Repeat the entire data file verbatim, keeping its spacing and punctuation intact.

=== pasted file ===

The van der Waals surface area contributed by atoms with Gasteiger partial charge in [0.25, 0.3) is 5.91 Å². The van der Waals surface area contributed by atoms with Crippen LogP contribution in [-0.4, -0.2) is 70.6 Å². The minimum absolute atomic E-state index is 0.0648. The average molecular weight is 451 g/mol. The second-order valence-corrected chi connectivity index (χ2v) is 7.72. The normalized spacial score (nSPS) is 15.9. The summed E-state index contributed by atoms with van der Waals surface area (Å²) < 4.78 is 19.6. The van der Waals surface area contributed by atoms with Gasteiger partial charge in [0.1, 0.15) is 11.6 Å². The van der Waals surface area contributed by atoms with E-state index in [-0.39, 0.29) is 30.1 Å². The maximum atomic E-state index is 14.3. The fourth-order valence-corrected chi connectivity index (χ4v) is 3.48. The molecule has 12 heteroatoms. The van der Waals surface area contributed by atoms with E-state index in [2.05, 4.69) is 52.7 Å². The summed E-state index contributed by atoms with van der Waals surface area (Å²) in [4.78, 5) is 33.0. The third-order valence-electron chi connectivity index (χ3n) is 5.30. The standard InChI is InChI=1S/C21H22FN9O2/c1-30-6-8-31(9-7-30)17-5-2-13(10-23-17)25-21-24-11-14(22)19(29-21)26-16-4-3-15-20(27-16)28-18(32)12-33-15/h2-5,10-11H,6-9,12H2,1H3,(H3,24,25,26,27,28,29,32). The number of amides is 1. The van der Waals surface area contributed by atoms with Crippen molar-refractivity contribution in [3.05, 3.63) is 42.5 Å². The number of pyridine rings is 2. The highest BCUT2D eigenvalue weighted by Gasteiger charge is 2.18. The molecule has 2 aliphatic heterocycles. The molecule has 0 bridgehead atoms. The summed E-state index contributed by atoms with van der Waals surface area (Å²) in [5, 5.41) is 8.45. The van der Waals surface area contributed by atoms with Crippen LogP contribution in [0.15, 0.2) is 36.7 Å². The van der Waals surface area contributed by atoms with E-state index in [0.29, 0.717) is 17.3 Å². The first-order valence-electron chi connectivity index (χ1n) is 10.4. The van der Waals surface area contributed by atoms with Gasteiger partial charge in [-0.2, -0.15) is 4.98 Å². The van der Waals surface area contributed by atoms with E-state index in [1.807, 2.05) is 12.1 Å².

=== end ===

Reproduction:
The van der Waals surface area contributed by atoms with Gasteiger partial charge in [0.25, 0.3) is 5.91 Å². The van der Waals surface area contributed by atoms with Crippen LogP contribution in [-0.4, -0.2) is 70.6 Å². The minimum absolute atomic E-state index is 0.0648. The average molecular weight is 451 g/mol. The second-order valence-corrected chi connectivity index (χ2v) is 7.72. The normalized spacial score (nSPS) is 15.9. The summed E-state index contributed by atoms with van der Waals surface area (Å²) < 4.78 is 19.6. The van der Waals surface area contributed by atoms with Gasteiger partial charge in [0.1, 0.15) is 11.6 Å². The van der Waals surface area contributed by atoms with E-state index in [-0.39, 0.29) is 30.1 Å². The maximum atomic E-state index is 14.3. The fourth-order valence-corrected chi connectivity index (χ4v) is 3.48. The molecule has 12 heteroatoms. The van der Waals surface area contributed by atoms with E-state index in [2.05, 4.69) is 52.7 Å². The summed E-state index contributed by atoms with van der Waals surface area (Å²) in [4.78, 5) is 33.0. The third-order valence-electron chi connectivity index (χ3n) is 5.30. The standard InChI is InChI=1S/C21H22FN9O2/c1-30-6-8-31(9-7-30)17-5-2-13(10-23-17)25-21-24-11-14(22)19(29-21)26-16-4-3-15-20(27-16)28-18(32)12-33-15/h2-5,10-11H,6-9,12H2,1H3,(H3,24,25,26,27,28,29,32). The number of amides is 1. The van der Waals surface area contributed by atoms with Crippen molar-refractivity contribution in [3.05, 3.63) is 42.5 Å². The number of pyridine rings is 2. The highest BCUT2D eigenvalue weighted by Gasteiger charge is 2.18. The molecule has 2 aliphatic heterocycles. The molecule has 0 bridgehead atoms. The summed E-state index contributed by atoms with van der Waals surface area (Å²) in [5, 5.41) is 8.45. The van der Waals surface area contributed by atoms with Crippen LogP contribution in [0.15, 0.2) is 36.7 Å². The van der Waals surface area contributed by atoms with E-state index in [0.29, 0.717) is 17.3 Å². The first-order valence-electron chi connectivity index (χ1n) is 10.4. The van der Waals surface area contributed by atoms with Gasteiger partial charge in [-0.2, -0.15) is 4.98 Å². The van der Waals surface area contributed by atoms with E-state index in [1.807, 2.05) is 12.1 Å².